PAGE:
The Lord sent Nathan to David. When he came to him, he said, “There were two men in a certain town, one rich and the other poor. The rich man had a very large number of sheep and cattle, but the poor man had nothing except one little ewe lamb he had bought. He raised it, and it grew up with him and his children. It shared his food, drank from his cup and even slept in his arms. It was like a daughter to him.

 “Now a traveler came to the rich man, but the rich man refrained from taking one of his own sheep or cattle to prepare a meal for the traveler who had come to him. Instead, he took the ewe lamb that belonged to the poor man and prepared it for the one who had come to him.”

David burned with anger against the man and said to Nathan, “As surely as the Lord lives, the man who did this deserves to die! He must pay for that lamb four times over, because he did such a thing and had no pity.” (2 Samuel 12:1-6)

Then Nathan, his heart surely in his mouth, said: “You are that man! Why did you despise the word of the Lord by doing what is evil in his eyes?”

This was the moment of truth for David. Either he understood the gravity of his sin and accepted it, or he continued to deny it and cover it up. Fortunately David got the message. He understood that although his basic premise seemed right, it wasn’t entirely right. Although he was king, and was ruler over his subjects, there was another king who was ruler over him! “I have sinned against the Lord,” he said (2 Samuel 12:13).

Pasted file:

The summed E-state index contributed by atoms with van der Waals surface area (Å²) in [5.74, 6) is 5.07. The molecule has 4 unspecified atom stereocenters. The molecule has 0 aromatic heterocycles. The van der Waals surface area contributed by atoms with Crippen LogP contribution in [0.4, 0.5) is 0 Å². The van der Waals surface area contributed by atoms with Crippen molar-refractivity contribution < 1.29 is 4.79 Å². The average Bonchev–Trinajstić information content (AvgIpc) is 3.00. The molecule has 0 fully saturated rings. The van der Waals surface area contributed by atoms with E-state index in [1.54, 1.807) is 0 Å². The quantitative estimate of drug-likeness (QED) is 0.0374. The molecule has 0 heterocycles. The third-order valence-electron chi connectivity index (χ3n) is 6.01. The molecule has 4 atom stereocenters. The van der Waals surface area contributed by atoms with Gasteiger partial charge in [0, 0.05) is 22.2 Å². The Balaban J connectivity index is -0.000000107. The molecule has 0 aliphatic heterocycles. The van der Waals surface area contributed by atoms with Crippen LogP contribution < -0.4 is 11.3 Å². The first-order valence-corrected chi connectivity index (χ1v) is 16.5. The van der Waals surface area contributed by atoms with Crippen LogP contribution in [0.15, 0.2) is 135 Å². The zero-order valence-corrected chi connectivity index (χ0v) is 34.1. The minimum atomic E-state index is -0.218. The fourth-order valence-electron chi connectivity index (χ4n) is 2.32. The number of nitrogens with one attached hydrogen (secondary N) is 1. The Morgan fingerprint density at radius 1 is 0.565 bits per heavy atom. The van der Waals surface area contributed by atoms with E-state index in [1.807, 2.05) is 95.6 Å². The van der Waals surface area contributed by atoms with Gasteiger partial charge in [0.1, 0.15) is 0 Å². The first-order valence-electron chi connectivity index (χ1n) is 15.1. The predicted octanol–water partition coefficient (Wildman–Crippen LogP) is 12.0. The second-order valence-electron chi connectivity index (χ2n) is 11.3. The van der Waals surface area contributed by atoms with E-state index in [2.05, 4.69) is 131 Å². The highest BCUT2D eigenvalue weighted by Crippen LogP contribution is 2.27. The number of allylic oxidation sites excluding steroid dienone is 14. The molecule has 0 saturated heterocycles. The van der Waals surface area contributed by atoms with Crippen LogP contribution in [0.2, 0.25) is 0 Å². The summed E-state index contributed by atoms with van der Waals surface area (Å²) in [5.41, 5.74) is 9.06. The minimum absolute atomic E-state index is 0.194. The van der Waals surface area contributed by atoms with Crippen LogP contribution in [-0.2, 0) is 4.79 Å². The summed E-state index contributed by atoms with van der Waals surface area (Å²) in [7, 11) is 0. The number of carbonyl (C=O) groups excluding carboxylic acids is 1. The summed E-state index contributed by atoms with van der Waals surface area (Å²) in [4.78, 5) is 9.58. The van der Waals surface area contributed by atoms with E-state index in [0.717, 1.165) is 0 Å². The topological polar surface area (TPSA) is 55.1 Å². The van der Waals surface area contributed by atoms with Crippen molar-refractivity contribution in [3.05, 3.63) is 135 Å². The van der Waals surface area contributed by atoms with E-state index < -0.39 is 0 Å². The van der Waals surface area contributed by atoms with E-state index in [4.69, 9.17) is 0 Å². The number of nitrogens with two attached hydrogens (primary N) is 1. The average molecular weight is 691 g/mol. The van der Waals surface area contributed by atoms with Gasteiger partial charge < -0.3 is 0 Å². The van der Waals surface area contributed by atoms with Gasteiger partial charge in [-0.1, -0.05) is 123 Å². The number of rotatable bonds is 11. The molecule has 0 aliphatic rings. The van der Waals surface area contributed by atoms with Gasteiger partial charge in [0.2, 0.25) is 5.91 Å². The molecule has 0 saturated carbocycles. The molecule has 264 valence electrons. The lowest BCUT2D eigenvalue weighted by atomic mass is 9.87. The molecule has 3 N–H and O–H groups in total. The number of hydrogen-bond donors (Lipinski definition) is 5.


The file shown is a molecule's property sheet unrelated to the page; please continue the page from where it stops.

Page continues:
And Scripture doesn’t say it but I believed he wept!

The Samaritan Woman

Jesus reached out to the Samaritan woman, himself. He sat down by a well and when the outcast woman came to it to draw water he asked her for a drink laying the groundwork pretty much as Nathan had.

The Samaritan woman said to him, “You are a Jew and I am a Samaritan woman. How can you ask me for a drink?”

Jesus answered her, “If you knew the gift of God and who it is that asks you for a drink, you would have asked him and he would have given you living water.”

 “Sir,” the woman said, “you have nothing to draw with and the well is deep. Where can you get this living water?